4. Aerts, D., Broekaert, J., D'Hooghe, B. and Note, N. (Eds.), (2011). Worldviews, Science and Us: Bridging Knowledge and Its Implications for Our Perspectives of the World. Singapore: World Scientific.

    5. Aerts, D., Broekaert, J., D'Hooghe, B. and Note, N. (2011). Interdisciplinarity and bridging knowledge. In D. Aerts, J. Broekaert, B. D'Hooghe and N. Note (Eds.), Worldviews, Science and Us: Bridging Knowledge and Its Implications for Our Perspectives of the World (pp. 1-9). Singapore: World Scientific.

    6. Aerts, D., Broekaert, J., D'Hooghe, B. and Sozzo, S. (2011). Quantum structure in economics: Risk versus ambiguity. In D. Aerts, J. Broekaert, B. D'Hooghe and N. Note (Eds.), Worldviews, Science and Us: Bridging Knowledge and Its Implications for Our Perspectives of the World (pp. 281-303). Singapore: World Scientific.

    7. Aerts, D., Broekaert, J. and Gabora, L. (2011). A case for applying an abstracted quantum formalism to cognition. New Ideas in Psychology, 29, pp. 136-146. doi: 10.1016/j.newideapsych.2010.06.002. Archive reference and link: http://uk.arxiv.org/abs/quant-ph/0404068. download pdf.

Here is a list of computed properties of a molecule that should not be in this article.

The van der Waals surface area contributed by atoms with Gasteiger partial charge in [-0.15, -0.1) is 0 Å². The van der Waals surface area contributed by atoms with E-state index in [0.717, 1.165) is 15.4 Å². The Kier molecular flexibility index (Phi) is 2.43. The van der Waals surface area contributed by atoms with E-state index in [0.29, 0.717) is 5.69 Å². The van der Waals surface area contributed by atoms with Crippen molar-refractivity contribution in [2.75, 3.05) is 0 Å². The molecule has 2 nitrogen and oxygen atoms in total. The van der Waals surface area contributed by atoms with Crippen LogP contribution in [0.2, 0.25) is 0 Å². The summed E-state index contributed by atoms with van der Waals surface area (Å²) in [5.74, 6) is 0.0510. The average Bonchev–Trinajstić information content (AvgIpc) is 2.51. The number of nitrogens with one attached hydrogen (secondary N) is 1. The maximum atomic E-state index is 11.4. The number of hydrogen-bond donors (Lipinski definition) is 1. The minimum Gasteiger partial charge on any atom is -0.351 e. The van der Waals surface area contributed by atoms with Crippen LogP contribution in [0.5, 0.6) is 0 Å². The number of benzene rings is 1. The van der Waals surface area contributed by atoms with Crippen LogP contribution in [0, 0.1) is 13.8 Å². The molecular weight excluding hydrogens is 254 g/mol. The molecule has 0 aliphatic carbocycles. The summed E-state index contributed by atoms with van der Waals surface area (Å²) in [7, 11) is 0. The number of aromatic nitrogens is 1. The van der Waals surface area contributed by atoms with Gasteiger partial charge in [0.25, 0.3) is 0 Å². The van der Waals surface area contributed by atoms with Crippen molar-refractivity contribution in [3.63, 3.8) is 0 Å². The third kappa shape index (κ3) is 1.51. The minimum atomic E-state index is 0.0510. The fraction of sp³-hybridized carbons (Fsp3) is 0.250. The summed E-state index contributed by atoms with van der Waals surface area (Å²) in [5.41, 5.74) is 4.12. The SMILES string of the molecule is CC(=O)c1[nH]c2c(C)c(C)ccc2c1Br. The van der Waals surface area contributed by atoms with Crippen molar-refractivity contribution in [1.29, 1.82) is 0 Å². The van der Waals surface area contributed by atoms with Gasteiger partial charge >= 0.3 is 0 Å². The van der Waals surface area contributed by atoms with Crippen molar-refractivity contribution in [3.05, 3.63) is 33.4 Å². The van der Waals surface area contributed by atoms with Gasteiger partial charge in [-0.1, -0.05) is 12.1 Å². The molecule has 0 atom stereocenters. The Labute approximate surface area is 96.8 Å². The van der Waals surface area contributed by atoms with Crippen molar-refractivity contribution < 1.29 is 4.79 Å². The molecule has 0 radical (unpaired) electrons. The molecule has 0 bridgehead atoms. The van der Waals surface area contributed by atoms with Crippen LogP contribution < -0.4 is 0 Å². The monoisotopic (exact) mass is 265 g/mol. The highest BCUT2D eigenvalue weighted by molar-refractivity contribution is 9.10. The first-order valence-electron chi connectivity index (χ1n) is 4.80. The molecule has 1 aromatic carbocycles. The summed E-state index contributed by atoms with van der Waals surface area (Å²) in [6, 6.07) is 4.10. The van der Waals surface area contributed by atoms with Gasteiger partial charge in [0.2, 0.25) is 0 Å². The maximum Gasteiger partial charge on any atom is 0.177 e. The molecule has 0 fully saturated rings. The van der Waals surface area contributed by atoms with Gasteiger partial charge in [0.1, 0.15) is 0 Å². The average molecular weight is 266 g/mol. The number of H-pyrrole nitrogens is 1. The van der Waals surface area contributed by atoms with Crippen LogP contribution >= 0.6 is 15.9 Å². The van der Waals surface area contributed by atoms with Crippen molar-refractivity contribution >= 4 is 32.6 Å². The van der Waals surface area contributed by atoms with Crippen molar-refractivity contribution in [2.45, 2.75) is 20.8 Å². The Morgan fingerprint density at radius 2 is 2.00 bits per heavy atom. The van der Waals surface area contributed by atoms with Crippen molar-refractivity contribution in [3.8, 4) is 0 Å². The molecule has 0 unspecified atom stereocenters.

Abstract: The contextual nature of conscious experience suggests that in order to formally model it we should look to the domain of science where contextuality has been most seriously addressed: quantum mechanics. As in quantum mechanics, conscious experience consists of segments of dynamical evolution, which are not contextual and do not involve resolution of ambiguity or decision, and collapse events, which are context-dependent and involve a decision or the resolution of ambiguity. An abstracted quantum mechanical representation of the entity-context interaction, with its hidden creation of new states, is adapted to the description of the conceptualization process for various cognitive domains. We show that Bell inequalities—the definitive test for quantum structure—are violated in the relationship between an abstract concept and instances or exemplars of that concept. We summarize work on a theory of concepts that focuses on how the potentiality of a concept gets actualized through interaction with a context, and how the mathematics of entanglement can be applied to concept combination. A full quantum model is presented for the description of (1) contextually-elicited opinions (as in an opinion pole situation), and (2) the alternating change of cognitive state in the liar paradox.